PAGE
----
What Is The Ideal Ford Focus Tire Pressure? [The Importance And Pros Of Proper Tire Inflation]

Last Updated on September 10, 2022 by John K. Clifford

The most important thing to care for your tires and enhance fuel efficiency is maintaining proper tire pressure. You could be wondering what the Ford Focus tire pressure is? 

The tire pressure for Ford Focus lies between 32psi to 46psi, as indicated by the manufacturer. It depends on the model’s original tire size and the gross vehicle weight rating (GVWR) to enhance vehicle safety, performance, and fuel economy. 

Checking the tire pressure in your Ford Focus is easy and crucial to do regularly. Open the driver-side door on your car and find the sticker that shows the tire pressure. Don’t use the maximum pressure displayed on the sidewall of your tires. It is important to ascertain the tire pressure on your Focus in the morning before being driven or when you have driven it for less than a mile. 

When you drive your Focus, the air inside the tires gets heated and expands, so to get the appropriate reading, check the pressure when the car has not been driven recently.

Establishing Proper Tire Pressure

Establishing Proper Tire Pressure

Check your vehicle manufacturer’s manual or the tire specification label on the driver’s side door frame. For older models, before 2003, you may find the tire inflation specification inside the glove box’s door, trunk lid, or fuel filler flap. Do not utilize the pressure found in the tire sidewall. This shows the force required to fill the tire’s full-rated load-carrying capacity, but not your vehicle’s tire pressure 

Automakers specify car tire pressure that may differ from front to rear and when the car is fully packed or used for a prolonged highway activity. The higher the pressure, the more the load capacity and reduced heat buildup. The table below shows recommended pressure for the 2018 Ford Focus:

Tire SizeFront Tire PressureRear Tire Pressure
195/65R15 91H35psi35psi
215/50R17/XL 95W35psi35psi35psi
215/55R16 93H35psi35psi
235/35R19/XL 91 (Y)46psi46psi
235/40R18/XL 95Y36-39psi36-39psi
P225/50R17 93V38psi38psi

What Is ‘Original Equipment’ Tire?

Original Equipment tire (OE) is the tire originally put in your car at the factory. While selecting these tires, the automakers collude with tire manufacturers to identify or develop tires that suit the characteristics and purposes of your car. For example, the manufacturer will choose a tire with a luxurious and quiet ride for a luxury vehicle.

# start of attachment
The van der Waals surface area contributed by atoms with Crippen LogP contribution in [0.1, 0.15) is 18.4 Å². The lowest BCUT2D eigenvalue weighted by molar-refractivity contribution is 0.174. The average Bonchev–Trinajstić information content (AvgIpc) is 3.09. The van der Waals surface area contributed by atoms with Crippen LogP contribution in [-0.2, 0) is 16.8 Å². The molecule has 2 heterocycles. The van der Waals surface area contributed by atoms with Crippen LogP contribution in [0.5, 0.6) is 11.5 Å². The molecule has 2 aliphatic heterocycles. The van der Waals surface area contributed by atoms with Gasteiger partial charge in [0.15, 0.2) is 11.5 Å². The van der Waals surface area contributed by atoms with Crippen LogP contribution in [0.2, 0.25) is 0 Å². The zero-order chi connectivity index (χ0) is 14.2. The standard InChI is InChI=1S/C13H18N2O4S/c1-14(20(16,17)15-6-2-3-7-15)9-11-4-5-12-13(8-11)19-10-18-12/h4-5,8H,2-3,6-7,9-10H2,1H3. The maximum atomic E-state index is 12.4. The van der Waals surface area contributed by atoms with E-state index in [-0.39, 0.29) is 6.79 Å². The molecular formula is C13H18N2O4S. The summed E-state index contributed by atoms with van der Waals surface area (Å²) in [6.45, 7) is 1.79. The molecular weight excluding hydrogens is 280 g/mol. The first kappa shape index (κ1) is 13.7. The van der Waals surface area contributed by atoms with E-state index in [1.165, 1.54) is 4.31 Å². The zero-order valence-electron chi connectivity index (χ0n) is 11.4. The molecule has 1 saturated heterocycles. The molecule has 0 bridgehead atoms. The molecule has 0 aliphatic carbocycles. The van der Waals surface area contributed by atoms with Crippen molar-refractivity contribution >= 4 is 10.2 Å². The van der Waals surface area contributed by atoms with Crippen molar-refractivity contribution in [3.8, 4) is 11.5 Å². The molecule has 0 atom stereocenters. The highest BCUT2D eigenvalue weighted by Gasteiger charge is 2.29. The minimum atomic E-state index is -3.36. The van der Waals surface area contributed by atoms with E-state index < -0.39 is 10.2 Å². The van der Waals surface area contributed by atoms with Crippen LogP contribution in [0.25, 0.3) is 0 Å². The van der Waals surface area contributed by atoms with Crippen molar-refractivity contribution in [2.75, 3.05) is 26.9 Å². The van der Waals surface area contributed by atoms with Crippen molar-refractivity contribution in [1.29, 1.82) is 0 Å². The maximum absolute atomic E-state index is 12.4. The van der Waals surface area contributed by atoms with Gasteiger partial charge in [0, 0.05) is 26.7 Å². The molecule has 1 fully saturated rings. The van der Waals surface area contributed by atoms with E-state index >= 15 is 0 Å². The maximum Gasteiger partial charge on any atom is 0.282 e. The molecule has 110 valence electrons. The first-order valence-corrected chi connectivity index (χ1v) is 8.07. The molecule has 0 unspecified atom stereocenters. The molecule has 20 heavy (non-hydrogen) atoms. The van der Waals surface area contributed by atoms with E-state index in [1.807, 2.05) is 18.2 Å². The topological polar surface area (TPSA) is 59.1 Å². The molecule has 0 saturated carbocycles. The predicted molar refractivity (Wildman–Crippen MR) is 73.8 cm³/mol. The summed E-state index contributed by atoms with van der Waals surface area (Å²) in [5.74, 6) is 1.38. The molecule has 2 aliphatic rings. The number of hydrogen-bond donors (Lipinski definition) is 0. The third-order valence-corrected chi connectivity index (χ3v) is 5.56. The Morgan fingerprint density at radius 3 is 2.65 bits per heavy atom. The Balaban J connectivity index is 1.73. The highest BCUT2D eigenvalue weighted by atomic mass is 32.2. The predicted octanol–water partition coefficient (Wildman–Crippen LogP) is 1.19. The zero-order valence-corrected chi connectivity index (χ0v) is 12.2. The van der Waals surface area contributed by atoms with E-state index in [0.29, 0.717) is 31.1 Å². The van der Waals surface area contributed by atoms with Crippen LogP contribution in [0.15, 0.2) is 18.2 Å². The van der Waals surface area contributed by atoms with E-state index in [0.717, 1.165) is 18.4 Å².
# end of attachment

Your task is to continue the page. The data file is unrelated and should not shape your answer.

For a hybrid, they will select an eco-friendly low rolling resistance tire. They will select a tire with better handling and general performance for a sports car. In some instances, tires manufacturers develop and test customized versions of their tires or launch new tires to meet applications of a particular OE. 

Several OE tires are available for a particular vehicle; for instance, if you are driving a 2013 Honda Accord Sedan, depending on the style you drive, it could be fixed with a range of tires from different brands.

What Is The Importance Of Proper Tire Inflation?

Importance Of Proper Tire Inflation

Keeping your tire inflated at the recommended pressure by the manufacturer is vital to the maintenance of your vehicle and tires. If you don’t follow the recommended instructions, you may get various risks. Low tire pressure influences braking distances and becomes unresponsive during steering and handling. 

This can be particularly risky when an emergency brake is needed or during a sudden evasive move to avoid a collision. Also, low pressure causes the tire sidewalls to bend too much, releasing heat. While moderate heat increases tire tread wear, excessive heat can lead to loss of tread segments and blowouts. 

Under-inflated tires have better-rolling resistance, which minimizes fuel economy. They also wear quickly at the edges of the tread, which means you need to replace them sooner than with properly inflated tires.